“[Daanyal] Saeed and Crikey are seemingly drawing an assumption about these trips to Israel — that it is about undue influence. This is concerning … When Australian politicians visit Israel, some in the media see this as being influenced and taking sides. Yet when Australian and other politicians travelled to Ukraine, the media and public welcomed this as essential in understanding the war and the crisis it brought.
“…I worked for MPs who undertook paid trips to communist countries, including Cuba (under Fidel Castro’s dictatorship), Vietnam and China. If there has been an outcry from Crikey or others that communist forces are trying to influence Australia, I must have missed it.”
READ ALL ABOUT IT
No more dry burgers: McDonald’s overhauls its biggest item (The Wall Street Journal) ($)
Henry Kissinger dies celebrated, but why? His achievements have long since crumbled — Simon Tisdall (The Guardian): “His support for the murderous military coup in Chile in 1973 that overthrew the elected government of Salvador Allende, and ushered in the dictatorship of Augusto Pinochet, still stands out as a dreadful monument to the myopic, destructive American neo-imperialism of that era. US support for violent Cold War nationalist groups amid proxy wars with the Soviet Union, such as Unita in Angola or later the Contras in Nicaragua, and Washington’s propping up of the worst kind of African and Middle Eastern dictators — because it supposedly suited US geopolitical interests — were policies that owed much to Kissinger’s thinking.
“And then there was Vietnam. Although Kissinger is credited with helping to end the war, what he bequeathed, not unlike Donald Trump in Afghanistan, was a broken, shattered country that swiftly succumbed to a totalitarian takeover, rendering previous sacrifices futile. For some who can remember it, Kissinger will never be forgiven for the secret carpet-bombing of neutral Cambodia in 1969-70, as part of the Vietnam campaign. Kissinger reportedly told the US air force to strike ‘anything that flies or anything that moves’. About 50,000 civilians were killed.”
Peter Dutton’s time to strike is now as Anthony Albanese bungles policy — Peta Credlin (The Australian) ($): “Peter Dutton’s decision to oppose the Voice back in April when it still had 60% support showed a rare disposition to do what’s right rather than what’s merely politically expedient. And his success in out-arguing and out-campaigning the prime minister should have given the opposition leader the confidence to create a clear and compelling contrast on other issues, too. We can see he’s the one driving the mop-up of the government’s detainee mess, but it’s more than that. There’s a push inside the opposition for a bigger, bolder version of Morrison’s super for housing policy.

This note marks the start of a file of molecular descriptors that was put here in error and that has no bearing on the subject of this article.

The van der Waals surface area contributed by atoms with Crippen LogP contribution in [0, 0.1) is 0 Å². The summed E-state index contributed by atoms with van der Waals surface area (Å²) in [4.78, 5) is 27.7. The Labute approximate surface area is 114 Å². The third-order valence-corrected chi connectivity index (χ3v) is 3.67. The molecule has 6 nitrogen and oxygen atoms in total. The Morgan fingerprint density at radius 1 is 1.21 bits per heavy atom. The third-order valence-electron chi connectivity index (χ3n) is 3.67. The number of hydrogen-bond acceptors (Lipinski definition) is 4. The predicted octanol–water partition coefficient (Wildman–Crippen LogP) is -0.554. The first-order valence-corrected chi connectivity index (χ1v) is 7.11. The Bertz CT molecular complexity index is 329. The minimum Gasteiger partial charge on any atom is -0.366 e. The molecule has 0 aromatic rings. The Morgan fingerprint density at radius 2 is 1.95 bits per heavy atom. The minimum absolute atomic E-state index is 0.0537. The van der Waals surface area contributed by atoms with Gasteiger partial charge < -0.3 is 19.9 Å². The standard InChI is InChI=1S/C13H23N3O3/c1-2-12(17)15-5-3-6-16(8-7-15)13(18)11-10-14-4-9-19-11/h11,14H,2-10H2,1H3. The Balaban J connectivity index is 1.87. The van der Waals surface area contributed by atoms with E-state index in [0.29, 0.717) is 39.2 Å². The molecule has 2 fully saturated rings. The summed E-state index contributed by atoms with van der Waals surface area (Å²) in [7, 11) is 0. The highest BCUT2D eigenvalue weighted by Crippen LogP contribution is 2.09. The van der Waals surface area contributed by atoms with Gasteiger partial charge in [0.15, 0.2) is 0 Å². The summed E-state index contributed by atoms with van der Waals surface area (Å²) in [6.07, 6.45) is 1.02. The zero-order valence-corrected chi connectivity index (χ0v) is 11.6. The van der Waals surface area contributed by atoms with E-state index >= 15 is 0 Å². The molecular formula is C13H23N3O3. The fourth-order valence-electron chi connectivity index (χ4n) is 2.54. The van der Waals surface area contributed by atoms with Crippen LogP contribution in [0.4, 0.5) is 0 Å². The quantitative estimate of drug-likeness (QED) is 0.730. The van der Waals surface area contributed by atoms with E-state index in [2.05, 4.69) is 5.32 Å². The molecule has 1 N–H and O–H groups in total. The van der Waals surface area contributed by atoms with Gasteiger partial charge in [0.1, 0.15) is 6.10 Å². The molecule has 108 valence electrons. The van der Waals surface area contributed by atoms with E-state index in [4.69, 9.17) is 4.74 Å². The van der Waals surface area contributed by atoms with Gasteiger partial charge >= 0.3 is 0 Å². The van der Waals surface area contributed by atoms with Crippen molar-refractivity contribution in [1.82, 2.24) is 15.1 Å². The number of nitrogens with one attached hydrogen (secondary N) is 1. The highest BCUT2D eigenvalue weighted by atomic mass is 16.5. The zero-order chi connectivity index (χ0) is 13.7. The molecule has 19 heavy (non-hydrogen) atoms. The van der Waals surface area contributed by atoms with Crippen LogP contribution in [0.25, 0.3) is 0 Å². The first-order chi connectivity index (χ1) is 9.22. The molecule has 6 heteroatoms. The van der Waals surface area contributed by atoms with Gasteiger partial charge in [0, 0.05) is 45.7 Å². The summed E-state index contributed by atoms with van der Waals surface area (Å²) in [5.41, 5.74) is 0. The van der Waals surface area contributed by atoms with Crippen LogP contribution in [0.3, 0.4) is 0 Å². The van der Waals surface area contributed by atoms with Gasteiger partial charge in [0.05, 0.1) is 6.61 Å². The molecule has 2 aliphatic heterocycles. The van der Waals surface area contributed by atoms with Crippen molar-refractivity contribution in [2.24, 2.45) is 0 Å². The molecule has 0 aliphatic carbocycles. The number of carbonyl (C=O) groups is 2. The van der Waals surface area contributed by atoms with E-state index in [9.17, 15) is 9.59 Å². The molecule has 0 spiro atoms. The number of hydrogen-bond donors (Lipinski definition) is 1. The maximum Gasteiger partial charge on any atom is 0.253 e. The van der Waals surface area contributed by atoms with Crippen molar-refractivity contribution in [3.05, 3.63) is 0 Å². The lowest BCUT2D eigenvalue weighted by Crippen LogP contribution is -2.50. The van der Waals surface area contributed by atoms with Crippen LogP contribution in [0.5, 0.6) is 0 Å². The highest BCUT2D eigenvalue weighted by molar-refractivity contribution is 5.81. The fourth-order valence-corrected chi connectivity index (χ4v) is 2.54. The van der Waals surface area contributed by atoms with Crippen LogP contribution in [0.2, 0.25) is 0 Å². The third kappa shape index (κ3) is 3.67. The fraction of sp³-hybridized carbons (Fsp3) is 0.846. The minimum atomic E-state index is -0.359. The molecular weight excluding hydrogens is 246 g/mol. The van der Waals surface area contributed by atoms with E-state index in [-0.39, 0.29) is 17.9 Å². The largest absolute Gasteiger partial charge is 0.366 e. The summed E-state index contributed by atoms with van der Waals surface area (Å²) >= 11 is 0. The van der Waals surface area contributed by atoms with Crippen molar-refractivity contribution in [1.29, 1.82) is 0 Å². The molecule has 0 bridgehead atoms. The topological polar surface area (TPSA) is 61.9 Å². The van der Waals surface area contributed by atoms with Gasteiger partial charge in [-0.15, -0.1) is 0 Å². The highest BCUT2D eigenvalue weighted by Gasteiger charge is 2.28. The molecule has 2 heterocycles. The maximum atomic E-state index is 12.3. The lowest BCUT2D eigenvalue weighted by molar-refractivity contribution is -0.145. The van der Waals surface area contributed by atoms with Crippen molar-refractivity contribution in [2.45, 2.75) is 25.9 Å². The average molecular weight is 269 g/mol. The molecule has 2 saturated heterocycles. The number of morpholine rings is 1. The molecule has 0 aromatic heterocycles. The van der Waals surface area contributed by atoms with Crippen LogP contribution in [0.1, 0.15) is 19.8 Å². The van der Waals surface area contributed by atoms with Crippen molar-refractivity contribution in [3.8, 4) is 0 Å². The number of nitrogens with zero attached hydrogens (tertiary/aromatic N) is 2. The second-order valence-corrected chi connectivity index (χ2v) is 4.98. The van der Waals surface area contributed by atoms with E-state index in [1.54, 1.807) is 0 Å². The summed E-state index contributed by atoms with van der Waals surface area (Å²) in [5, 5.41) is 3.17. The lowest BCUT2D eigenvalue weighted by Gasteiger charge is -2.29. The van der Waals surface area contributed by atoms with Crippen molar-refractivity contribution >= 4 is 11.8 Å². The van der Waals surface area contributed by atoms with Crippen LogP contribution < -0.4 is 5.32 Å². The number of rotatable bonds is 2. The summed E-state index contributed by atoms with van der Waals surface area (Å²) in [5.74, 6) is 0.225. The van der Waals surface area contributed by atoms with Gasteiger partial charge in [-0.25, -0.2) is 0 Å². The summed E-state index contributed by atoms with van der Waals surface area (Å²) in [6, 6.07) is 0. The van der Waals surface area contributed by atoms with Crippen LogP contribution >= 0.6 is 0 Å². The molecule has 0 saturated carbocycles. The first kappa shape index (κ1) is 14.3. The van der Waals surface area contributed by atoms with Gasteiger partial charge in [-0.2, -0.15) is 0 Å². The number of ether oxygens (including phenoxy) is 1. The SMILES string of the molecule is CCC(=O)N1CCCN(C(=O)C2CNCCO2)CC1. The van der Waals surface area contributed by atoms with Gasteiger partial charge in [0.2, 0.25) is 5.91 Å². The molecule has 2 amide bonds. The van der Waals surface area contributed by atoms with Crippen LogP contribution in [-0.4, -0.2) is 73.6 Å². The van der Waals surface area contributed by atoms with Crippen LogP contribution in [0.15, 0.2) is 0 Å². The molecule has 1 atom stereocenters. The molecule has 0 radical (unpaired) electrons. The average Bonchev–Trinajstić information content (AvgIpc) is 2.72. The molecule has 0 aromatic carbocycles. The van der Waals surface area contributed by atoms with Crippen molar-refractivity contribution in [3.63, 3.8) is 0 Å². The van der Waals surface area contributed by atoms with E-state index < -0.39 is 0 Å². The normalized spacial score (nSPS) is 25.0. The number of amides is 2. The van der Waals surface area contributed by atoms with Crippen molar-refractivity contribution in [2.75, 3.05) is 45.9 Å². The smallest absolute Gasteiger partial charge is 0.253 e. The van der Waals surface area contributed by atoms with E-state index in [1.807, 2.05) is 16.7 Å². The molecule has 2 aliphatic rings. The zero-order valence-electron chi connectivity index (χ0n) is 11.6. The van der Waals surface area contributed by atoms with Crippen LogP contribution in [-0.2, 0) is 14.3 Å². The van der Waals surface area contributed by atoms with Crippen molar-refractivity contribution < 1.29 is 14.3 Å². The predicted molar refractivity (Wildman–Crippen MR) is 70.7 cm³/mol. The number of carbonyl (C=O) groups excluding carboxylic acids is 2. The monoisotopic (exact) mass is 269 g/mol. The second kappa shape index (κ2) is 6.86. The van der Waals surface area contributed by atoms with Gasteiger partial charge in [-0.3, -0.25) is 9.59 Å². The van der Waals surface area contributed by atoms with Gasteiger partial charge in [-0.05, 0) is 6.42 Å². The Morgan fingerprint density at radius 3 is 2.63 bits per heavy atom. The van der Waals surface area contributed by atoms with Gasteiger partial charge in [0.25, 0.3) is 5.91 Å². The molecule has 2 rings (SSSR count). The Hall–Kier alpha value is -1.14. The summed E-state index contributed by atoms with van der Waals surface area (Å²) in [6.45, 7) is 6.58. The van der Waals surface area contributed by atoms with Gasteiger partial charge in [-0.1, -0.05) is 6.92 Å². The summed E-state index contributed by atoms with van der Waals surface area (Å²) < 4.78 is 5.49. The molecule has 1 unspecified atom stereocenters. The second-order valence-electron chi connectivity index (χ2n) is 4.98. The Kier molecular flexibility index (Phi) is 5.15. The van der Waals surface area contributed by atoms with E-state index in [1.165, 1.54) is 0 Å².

“There’s a growing understanding that it’s now legal rather than illegal immigration that’s out of control, driven not by our national interest but by universities’ business model. And last week the Coalition energy spokesman flagged a policy centred on no further retirements of coal-fired power, rapid development of new gas fields and an end to the nuclear ban. What’s not to like in policies that turn renters into owners, put the government rather than unaccountable institutions back in charge, and make it affordable to keep the lights on? If Dutton can get these policies into voters’ minds without much internal dissent, Labor really will be in trouble.”
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WHAT’S ON TODAY
Kulin Nation Country (also known as Melbourne)
The Young Diplomats Society will present the 2023 Year In Review at The Clyde Hotel.
Yuggera and Turrbal Country (also known as Brisbane)
Author Katrina Meynink will join cooks Caitlin Stager and Kelly Griffin for a Christmas cookbook chat at Avid Reader bookshop.